As you know, here at Owler, we savor competition.
Nothing epitomizes the competitive spirit quite like college basketball. From the excited students and longtime fans, to the overtime buzzer beaters and mascot rivalries—March Madness is a perfect picture of fierce, friendly competition.
While you’ve been taking money from (or losing money to) all your coworkers, we’ve been hard at work to bring you the freshest, most buzzworthy insights from Owler data. And it is nothing but net, data delight, if we do say so ourselves.
As college teams compete to close in on the coveted NCAA Champion title, we bring you the Final Four of Owler Insights from March.
1. Seems like someone could have started off spring with a drink. MillerCoors is suing HCL Technologies for $100MM and it’s all over the news—press mentions for the Chicago company rose 10 times over.2. Chrysler skidded into March only to hit a bump in the road. When word spread that the Michigan-based car manufacturer was under investigation for emission fraud, CEO Sergio Marchionne’s rating fell nine points.3. This month, AIG CEO Peter D. Hancock was asked to step down. This CEO turnover was all over the web, and the insurance company scored 100 press mentions—triple the typical volume for the New York-based company.4. Adobe had a good month. Between introducing its “Experience Cloud,” teaming up with Microsoft, and its annual Adobe Summit, the digital marketing and media solutions company’s press mentions were up sixfold.
Alright, we lied—here are the full Sweet 16.
5. Agricultural distribution powerhouse Monsanto finished off March by losing a legal battle to India-based seed producer, Nuziveedu Seeds Ltd. Yet, despite this legal fumble, CEO Hugh Grant’s (no, not that Hugh Grant) rating jumped six points from an unsavory 62 points to a more palatable 68.6. Construction can be taxing… or, not. This month, construction equipment company Caterpillar found itself at the center of a federal raid after suspicions of tax fraud, and unsurprisingly, its press mentions doubled.7. AECOM’s Michael S. Burke’s CEO rating rose eight points in the last three months, boosting it from a rather shaky 39 points to a more sturdy 47 points. The bloggers at the global construction services provider have also been blogging their hearts out this week, publishing five times the usual volume of posts which showcased company values of inclusion and sustainability. 8. Staples’ had a rough month. It announced that it’d be closing 70 stores across the U.S. and Canada and everyone was talking about it—the unfortunate event garnered twelvefold the usual press mentions for the office supply company.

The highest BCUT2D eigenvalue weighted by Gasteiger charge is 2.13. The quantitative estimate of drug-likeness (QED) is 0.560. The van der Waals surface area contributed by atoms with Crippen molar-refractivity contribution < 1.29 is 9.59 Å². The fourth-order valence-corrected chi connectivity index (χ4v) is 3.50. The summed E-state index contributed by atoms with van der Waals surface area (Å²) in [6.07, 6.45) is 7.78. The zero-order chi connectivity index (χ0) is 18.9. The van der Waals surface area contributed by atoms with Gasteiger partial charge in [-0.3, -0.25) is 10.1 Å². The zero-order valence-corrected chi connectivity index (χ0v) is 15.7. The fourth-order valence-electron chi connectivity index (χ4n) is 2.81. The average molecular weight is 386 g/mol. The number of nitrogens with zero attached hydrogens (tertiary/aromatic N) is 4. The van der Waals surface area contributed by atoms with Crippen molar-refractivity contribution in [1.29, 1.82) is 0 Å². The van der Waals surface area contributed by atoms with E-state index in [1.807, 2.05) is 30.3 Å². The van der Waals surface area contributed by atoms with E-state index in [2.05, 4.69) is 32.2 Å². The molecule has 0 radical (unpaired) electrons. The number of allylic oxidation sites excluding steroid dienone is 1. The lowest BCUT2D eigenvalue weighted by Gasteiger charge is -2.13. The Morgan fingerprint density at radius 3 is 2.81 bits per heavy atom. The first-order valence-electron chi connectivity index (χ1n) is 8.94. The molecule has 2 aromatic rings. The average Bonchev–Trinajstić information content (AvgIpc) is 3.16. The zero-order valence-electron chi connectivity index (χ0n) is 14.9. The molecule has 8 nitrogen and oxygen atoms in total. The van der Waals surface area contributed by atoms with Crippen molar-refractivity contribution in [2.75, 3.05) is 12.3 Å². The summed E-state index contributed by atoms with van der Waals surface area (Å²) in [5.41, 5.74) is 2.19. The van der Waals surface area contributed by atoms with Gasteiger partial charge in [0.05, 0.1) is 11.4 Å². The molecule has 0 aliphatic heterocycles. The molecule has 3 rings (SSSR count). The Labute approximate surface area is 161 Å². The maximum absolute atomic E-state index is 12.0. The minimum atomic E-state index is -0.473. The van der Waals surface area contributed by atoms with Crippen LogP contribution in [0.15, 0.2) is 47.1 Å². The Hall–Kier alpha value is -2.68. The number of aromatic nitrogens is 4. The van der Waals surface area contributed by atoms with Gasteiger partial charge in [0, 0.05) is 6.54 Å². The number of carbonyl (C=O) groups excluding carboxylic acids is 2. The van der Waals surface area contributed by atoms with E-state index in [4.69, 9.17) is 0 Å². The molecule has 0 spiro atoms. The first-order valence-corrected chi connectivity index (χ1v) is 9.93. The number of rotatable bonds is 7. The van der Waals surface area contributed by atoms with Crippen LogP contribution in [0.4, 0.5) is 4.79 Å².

9. Dupont’s press mentions tripled after the EU gave the go-ahead for the chemical company to mega-merge, a $130BN deal that’s causing some concern among environmentalists.10. Here’s to a sweet new beginning. Nutella producer Ferrero bought confectioner Fannie May and its press shot up to 21 times the usual coverage. 11. Oracle spent the month of March on cloud nine. Its cloud business is driving revenue growth and people were talking—press mentions of the enterprise software company tripled. 12. IBM made waves in the press. With new cloud services, IoT tech, and partnerships to boot, the New York-based computer company made the news twice as much as it typically would. 13. They say no news is good news, and TD Bank is probably feeling that sentiment right about now. The Toronto-based bank is currently facing a class action lawsuit following allegations of questionable sales practices, and its press mentions have quadrupled. And to top off the bad press, CEO Bharat Masrani’s rating slid four points, bringing him to a 60 point approval rating. 14. Some things just don’t live up to the hype. Like Presidio’s IPO, for instance. The IT solutions provider belly flopped into the public market, barely hitting the low end of its estimated range. CEO Robert Cagnazzi took the heat, and his approval rating fell six points. 15. Zoll Medical Corporation CEO Jonathan A. Rennert’s rating bounced back this month after news that the Massachusetts-based company received approval for new AED models. Rennert’s rating shot up nine points, landing at a solid 75 out of 100 points. 16. There was a lot of buzz around Mayo Clinic this month. The Minnesota-based medical foundation endured seven times its usual press after President & CEO John H. Noseworthy’s controversial comments on prioritizing patients with private insurance.